Architect Kengo Kuma has unveiled plans for his first project on US turf: a new Cultural Village – equipped with a gallery, cafe and library – in Portland’s Japanese Garden.
Designs include three pitched-roof buildings with wooden facades, sited around a central courtyard that will host public events and outdoor learning. The library will be dedicated to Japanese gardening and art.
‘The Portland Japanese Garden’s careful growth is a very important cultural effort, not only for Portland but also for the US and Japan,’ said Kuma. The 5.5 acre gardens are among the city’s most popular attractions – since opening in 1963, numbers have spiked from 30,000 to 300,000 visitors per year.
Inspired by the Japanese tradition of monzenmachi – where villages sprang up outside the entrances of religious and cultural sites – Kuma’s new complex will sit outside the gates of the five existing gardens, which will remain untouched.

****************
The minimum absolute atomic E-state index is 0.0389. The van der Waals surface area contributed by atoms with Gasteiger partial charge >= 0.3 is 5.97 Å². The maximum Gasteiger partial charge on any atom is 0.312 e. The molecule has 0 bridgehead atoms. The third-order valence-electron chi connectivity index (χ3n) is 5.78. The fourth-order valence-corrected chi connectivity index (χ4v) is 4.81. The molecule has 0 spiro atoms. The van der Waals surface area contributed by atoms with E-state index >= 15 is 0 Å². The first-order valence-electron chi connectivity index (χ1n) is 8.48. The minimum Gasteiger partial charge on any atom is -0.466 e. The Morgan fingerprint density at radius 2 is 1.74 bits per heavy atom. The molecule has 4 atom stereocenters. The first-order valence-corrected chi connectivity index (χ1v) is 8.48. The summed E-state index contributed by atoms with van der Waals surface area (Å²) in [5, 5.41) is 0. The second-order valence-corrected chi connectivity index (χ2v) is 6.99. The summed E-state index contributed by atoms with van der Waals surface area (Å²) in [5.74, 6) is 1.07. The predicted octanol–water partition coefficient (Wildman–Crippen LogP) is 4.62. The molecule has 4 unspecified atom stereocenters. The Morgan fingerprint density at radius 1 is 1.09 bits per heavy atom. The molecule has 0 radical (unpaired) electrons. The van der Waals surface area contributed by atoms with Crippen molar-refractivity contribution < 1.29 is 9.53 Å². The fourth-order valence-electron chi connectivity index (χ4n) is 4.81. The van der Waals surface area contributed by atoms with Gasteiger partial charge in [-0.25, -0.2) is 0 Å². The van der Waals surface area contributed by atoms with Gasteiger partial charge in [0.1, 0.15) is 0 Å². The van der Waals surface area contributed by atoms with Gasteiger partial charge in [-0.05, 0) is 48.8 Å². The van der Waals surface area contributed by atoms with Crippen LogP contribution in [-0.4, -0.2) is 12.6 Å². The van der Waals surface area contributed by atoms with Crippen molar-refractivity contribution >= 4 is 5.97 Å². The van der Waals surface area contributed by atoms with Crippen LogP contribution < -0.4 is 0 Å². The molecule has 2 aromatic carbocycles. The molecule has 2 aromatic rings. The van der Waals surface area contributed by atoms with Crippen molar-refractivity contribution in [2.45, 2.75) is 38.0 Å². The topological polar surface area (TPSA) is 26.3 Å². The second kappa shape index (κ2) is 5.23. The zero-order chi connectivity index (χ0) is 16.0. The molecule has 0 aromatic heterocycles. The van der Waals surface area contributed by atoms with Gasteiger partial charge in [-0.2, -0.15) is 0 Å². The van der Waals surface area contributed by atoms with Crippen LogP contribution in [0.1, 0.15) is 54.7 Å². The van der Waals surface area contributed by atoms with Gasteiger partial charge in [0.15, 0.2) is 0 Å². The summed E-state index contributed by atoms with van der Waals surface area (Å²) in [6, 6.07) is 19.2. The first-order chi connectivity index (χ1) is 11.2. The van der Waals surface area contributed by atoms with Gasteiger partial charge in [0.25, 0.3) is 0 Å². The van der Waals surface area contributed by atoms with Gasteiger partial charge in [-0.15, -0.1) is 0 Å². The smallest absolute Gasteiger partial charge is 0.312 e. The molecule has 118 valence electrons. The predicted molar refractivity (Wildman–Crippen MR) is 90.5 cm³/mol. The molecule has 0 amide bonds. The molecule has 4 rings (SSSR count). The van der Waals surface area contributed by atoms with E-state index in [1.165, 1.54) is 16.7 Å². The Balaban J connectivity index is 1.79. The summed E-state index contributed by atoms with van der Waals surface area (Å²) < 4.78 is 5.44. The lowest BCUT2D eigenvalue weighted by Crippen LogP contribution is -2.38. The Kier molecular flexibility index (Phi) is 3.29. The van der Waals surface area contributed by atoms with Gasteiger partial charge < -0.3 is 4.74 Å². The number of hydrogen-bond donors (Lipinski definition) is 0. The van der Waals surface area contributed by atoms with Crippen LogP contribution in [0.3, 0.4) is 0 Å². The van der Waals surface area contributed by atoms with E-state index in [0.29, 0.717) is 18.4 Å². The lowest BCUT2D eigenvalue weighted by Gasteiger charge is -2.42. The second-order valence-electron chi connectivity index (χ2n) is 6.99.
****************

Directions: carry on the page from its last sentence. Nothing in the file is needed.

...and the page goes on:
‘To continue being a haven of serenity, this project is designed to take the liveliness of social experiences out of the Garden, freeing it up to be a quiet, reverent space,’ said the garden’s deputy director Cynthia Haruyama.
The project is expected to cost $35m, and will mostly be funded via donations. They’re not hanging around either, with work set to commence this 31 August for completion in early 2017 – the same year Kuma’s V&A Dundee is expected to be finished.
More than 200 new trees and shrubs will be planted as part of the landscaping, designed by the garden’s curator Sadafumi Uchiy.
Local architects THA Architecture and landscape architects Walker Macy are also assisting with the project.